Should TOH be correct, that’s when us members of the general public (not necessarily you or I, specifically) will be able to see Cloud Atlas, the dangerously ambitious, time-and-location-and-people-and-logic spanning collaboration between the Wachowski siblings and Tom Tykwer. Although I think they really mean December 7th — i.e., unless Warner Bros. wants to open a movie on a Thursday — we’re more or less certain as to when the film can finally unspool in theaters.
But, since we already could have made a (generally) educated guess about Cloud Atlas‘ opening, I’m far more intrigued by something that, otherwise, would be of less interest: the running time. The adaptation of a roughly 530-page book needs time — particularly, one that goes all over time and space with a multitude of actors — but this thing is still going to leave a mark, having officially clocked in at two hours and 44 minutes.
None of us can determine if that’s a good fit, though I’d rather have the proper time to settle into David Mitchell‘s world and explore everything to its appropriate extent; even if there’s some fat, we might be covered. Now we just need to find out if Tykwer, the Wachowskis, and their collective cast — Tom Hanks, Hugh Grant, Hugo Weaving, Halle Berry, Susan Sarandon, Ben Whishaw, Jim Broadbent, Jim Sturgess, and Bae Doona among them — actually fulfilled that task.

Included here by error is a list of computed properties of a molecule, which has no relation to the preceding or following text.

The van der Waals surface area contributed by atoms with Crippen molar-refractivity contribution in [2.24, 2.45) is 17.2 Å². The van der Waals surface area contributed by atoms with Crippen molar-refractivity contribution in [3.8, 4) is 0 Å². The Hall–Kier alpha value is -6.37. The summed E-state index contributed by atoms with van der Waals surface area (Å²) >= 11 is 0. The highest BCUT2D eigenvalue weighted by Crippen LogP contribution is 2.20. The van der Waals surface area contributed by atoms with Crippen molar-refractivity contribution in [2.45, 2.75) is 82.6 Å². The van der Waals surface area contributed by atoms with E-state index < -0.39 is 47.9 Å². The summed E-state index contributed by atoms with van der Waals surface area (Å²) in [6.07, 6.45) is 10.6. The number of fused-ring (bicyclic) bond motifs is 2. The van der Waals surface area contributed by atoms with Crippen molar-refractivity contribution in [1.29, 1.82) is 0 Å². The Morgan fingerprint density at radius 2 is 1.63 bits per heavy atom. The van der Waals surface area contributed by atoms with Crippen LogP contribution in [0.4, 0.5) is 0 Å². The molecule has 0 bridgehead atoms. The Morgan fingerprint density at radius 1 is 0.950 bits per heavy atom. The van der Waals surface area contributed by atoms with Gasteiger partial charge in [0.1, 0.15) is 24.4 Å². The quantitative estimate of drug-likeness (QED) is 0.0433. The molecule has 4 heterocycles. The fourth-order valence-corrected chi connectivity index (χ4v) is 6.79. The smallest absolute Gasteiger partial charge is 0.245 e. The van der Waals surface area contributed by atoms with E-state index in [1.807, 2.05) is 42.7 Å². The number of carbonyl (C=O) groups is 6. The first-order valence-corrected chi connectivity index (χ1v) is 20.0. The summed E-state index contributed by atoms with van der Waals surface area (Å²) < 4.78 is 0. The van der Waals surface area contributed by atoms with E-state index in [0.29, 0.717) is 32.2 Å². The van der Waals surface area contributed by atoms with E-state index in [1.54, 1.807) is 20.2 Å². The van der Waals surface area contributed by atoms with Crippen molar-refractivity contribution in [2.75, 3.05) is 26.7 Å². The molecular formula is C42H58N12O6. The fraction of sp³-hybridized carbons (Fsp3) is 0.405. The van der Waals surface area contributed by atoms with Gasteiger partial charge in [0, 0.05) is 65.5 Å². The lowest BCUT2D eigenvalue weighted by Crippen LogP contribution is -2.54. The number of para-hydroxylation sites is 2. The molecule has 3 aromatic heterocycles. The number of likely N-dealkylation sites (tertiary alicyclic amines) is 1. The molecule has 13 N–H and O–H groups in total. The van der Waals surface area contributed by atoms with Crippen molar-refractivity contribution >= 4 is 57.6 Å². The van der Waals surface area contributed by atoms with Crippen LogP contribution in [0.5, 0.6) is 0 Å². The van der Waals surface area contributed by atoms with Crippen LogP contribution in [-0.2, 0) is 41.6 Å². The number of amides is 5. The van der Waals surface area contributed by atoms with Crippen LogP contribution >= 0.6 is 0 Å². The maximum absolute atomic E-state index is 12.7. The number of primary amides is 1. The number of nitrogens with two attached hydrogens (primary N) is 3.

Are you more confident about Cloud Atlas, knowing it’s got plenty of room to breathe?
Welcome, one and all, to the newest episode of The Film Stage Roundtable, a spin-off podcast from the madmen who bring you The Film Stage Show. On this show, we discuss our favorite food-related movies and then we talk about crying at the movies. Give a listen, and then share your thoughts on Twitter and Facebook. Let us know what […]
Since any New York City cinephile has a nearly suffocating wealth of theatrical options, we figured it’d be best to compile some of the more worthwhile repertory showings into one handy list. Displayed below are a few of the city’s most reliable theaters and links to screenings of their weekend offerings — films you’re not […]
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